Texture positioning - UV Texture Editor

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For an overview of texturing methods visit Texture positioning - Overview.

UV Texture Editor

Image UVTextureLayout.jpg

In Architecture, UV Texturing is often used to quickly generate a facade of a building by placing an image of the facade on the 3D object. This makes it especially useful in the early stages of design, for example to add more detail to a mass model. Because the facade is defined by an image it can be quickly changed by altering the image of the facade (e.g.: in Photoshop).

The UV Texture Editor generates an image of the geometry exploded into faces. This makes it possible to edit the content of the faces. Some knowledge of Photoshop might be beneficial to be able to edit the image. With UV texturing you completely manually determine the UV layout and texturing of your object, in contrast to the UV mapping method, in which you use predetermined mapping shapes to unfold the UV's of your object and place your texture. This method gives you a lot of freedom in unfolding UV's and it is often used in texturing games or animation movie characters.

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Cube Representative UV Unwrapping.jpg

UV texturing works as follows: UV texturing works a lot like UV mapping. There are just a few slight differences that make this method more custom. Read the section on UV mapping works as follows as the following text builds upon that. The differences with UV mapping is that instead of applying a tileable texture image to a materials colour, you apply a custom made texture that is specifically made to fit on all the faces of your object. This is done by first UV mapping your object, this is still similar to the UV mapping method. Now the change starts to occur. You make a UV snapshot of the unfold of your object. This is done in the UV texture editor by going to Polygons » UV Snapshot.... A UV snapshot is nothing more than making an image of your UV unfold as it is depicted in the UV Texture editor. When you make this image (snapshot) you get the option to choose the resolution of the image which is important for the final detail of the texture. A resolution between 512x512 - 2048x2048 will be sufficient in most cases.

You edit this snapshot in a program like Photoshop in which you either manually colour the image or you paste textures like windows, walls or doors in it. This textured image is the image you finally connect to an attribute like the colour of a material. When you apply the material with this texture to your object it will be placed perfectly on all its faces.


You normally undertake the following steps when using UV Texturing to texture an object.

  1. Depending on how you want to map, choose either the object or the faces of your object that you want to manually map.
  2. Choose the mapping method you want to apply. Planar, Cylindrical, Spherical or Automatic. These can be found in the Modeling menu set under UV.
  3. Using the manipulator tool position your mapping method in the right manner on your object (See the UV mapping paragraph for an explanation about the use of the manipulator tool).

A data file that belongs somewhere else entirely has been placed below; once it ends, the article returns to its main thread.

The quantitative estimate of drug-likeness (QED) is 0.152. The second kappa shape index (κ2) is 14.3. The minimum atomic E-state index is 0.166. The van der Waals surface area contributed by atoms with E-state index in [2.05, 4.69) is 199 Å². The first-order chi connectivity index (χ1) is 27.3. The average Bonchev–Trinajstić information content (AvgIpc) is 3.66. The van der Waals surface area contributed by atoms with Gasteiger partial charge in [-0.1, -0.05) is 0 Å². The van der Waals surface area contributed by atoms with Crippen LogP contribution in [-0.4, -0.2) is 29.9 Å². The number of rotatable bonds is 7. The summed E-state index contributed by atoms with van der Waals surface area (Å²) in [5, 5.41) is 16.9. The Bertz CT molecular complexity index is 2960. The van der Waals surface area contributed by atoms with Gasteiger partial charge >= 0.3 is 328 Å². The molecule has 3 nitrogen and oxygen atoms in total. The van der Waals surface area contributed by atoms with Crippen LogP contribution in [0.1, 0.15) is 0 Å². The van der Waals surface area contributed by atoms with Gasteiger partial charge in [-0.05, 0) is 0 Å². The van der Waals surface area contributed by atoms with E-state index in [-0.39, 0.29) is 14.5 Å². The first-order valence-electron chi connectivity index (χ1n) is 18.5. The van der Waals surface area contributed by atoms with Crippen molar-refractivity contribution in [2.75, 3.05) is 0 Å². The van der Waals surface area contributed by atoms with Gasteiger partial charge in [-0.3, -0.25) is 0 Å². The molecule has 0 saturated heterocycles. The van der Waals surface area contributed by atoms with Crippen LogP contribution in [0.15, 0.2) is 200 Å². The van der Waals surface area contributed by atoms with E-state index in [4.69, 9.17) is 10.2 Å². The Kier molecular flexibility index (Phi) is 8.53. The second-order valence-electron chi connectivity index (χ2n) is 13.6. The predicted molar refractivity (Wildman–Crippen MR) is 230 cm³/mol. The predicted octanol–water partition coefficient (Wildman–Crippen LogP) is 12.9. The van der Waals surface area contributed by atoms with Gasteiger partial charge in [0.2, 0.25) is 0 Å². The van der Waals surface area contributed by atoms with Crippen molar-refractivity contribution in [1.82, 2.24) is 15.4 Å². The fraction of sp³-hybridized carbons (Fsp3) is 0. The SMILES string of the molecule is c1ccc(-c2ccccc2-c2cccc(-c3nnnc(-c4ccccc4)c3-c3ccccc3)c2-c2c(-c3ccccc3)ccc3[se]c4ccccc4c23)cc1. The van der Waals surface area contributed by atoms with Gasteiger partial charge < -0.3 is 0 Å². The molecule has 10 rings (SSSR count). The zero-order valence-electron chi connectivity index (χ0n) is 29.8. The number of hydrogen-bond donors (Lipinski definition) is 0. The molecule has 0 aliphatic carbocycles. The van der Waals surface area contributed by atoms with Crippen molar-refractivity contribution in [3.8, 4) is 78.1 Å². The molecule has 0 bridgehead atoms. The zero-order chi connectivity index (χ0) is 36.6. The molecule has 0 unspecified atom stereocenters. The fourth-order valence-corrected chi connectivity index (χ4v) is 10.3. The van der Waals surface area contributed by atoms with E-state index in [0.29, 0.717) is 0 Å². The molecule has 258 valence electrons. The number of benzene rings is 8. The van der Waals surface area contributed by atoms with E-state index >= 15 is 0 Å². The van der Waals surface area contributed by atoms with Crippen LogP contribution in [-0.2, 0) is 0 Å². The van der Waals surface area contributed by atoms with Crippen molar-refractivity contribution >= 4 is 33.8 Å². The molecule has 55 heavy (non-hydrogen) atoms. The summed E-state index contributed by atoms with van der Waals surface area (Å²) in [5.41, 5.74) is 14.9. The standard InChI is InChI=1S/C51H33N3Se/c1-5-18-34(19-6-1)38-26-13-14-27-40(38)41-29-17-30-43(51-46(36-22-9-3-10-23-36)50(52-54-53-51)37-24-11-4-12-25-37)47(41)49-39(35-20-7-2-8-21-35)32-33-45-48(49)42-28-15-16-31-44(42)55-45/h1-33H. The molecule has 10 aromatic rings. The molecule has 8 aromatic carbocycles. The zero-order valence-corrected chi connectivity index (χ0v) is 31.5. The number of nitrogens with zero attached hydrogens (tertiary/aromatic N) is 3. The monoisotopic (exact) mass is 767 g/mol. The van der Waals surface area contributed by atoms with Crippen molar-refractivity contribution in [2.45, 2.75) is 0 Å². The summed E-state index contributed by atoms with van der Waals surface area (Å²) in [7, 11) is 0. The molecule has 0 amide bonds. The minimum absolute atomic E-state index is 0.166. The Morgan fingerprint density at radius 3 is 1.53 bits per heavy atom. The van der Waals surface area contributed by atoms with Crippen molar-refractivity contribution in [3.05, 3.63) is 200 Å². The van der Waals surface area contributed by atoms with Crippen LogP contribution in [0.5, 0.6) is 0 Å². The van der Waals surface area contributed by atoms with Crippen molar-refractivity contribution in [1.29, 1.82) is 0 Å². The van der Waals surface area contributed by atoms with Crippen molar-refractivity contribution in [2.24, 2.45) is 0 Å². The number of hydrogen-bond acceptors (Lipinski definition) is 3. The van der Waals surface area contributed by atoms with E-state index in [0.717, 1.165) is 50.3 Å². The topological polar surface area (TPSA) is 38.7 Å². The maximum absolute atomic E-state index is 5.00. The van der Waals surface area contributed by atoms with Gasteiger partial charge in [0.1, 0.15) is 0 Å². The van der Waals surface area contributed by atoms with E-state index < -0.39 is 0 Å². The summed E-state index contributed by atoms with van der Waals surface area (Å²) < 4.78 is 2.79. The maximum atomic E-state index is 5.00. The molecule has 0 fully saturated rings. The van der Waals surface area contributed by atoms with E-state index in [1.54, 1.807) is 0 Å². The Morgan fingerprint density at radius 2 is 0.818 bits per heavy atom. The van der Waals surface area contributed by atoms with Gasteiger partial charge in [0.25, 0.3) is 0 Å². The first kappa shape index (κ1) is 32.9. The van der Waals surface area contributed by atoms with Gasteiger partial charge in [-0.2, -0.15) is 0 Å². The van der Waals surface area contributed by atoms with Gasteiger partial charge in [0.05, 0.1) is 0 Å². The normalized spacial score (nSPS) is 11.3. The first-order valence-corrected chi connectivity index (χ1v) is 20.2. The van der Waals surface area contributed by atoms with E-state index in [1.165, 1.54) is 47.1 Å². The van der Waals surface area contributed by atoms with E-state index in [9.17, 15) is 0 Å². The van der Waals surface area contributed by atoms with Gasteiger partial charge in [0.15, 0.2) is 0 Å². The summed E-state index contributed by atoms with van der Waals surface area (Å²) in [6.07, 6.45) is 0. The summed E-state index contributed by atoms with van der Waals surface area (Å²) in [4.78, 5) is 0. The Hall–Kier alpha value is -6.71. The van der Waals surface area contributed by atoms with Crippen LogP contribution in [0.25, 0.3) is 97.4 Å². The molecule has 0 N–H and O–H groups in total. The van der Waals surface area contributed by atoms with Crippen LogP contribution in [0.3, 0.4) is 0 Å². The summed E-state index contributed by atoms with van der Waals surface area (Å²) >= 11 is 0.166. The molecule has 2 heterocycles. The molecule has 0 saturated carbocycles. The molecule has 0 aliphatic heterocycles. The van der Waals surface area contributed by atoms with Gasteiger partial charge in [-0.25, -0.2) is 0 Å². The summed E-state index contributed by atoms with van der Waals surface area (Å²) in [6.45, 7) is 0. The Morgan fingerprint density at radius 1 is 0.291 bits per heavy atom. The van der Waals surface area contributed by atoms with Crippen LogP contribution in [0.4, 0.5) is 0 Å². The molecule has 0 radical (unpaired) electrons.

4. In the UV texture editor (Windows » UV Editor or UV » UV Editor) check if the UV's are unfolded to your liking. If not, reposition the UV's in the Texture editor workspace. Press and hold your right mouse button in the workspace and move your mouse over to UV's to be able to select the UV's in the Texture editor workspace. You can move the points using the move tool and rotate and scale groups of UV's using respectively the rotate and scale tool.
  5. When satisfied with the UV layout, make a snapshot in the UV texture editor. In the UV texture editor go to Polygons » UV Snapshot....
  6. Choose where to save the snapshot image, the resolution of the image, the file type and give it a logical name. Note!: Keep your object selected otherwise the snapshot can not be saved.
  7. Open the snapshot image in Photoshop. Note!: sometimes you would like to invert the colours of the snapshot because the lines are depicted white on a black background. Do this in Photoshop by selecting the layer of your snapshot and press Ctrl+I or go to Image » Adjustments » Invert.
  8. In Photoshop in the Layers window (bottom right corner) change the Blend mode to Multiply. By default it is set to Normal. Make sure that this layer remains as the top layer, because setting the blend mode on multiply will make everything transparent in this layer except the black lines (making it basically a colouring paper).
  9. Edit your image to your own liking. Either colour it using Photoshop tools or paste in textures like walls, windows, doors, etc.
  10. Save the file, do this in a file type that can be read by Maya (JPEG, Targa, TIFF etc). Note!: Make sure that when saving your image you turn off the layer with your snapshot lines. Otherwise these lines will be visible on your texture.
  11. You create a new mia_material_x shader in the Hypershade.
  12. You assign a texture to one of the attributes of the material. Lets take the Color attribute from the Diffuse section for this example. You click the checkerbox behind the Color attribute.
  13. The Create Render Node window will open.
  14. Choose the file texture node from the Create Render Node window.
  15. Assign the custom made texture to the material.
  16. Select the object you made the texture for.
  17. RMB-hold on your shader in the Hypershade (do not deselect the objects) and move the mouse over to the Assign Material To Selection marking menu and release the mouse button. The material is now assigned to the object.

As you can see from the number of steps in this workflow, UV texturing can be quite a lot of work.

Workflow with a lambert
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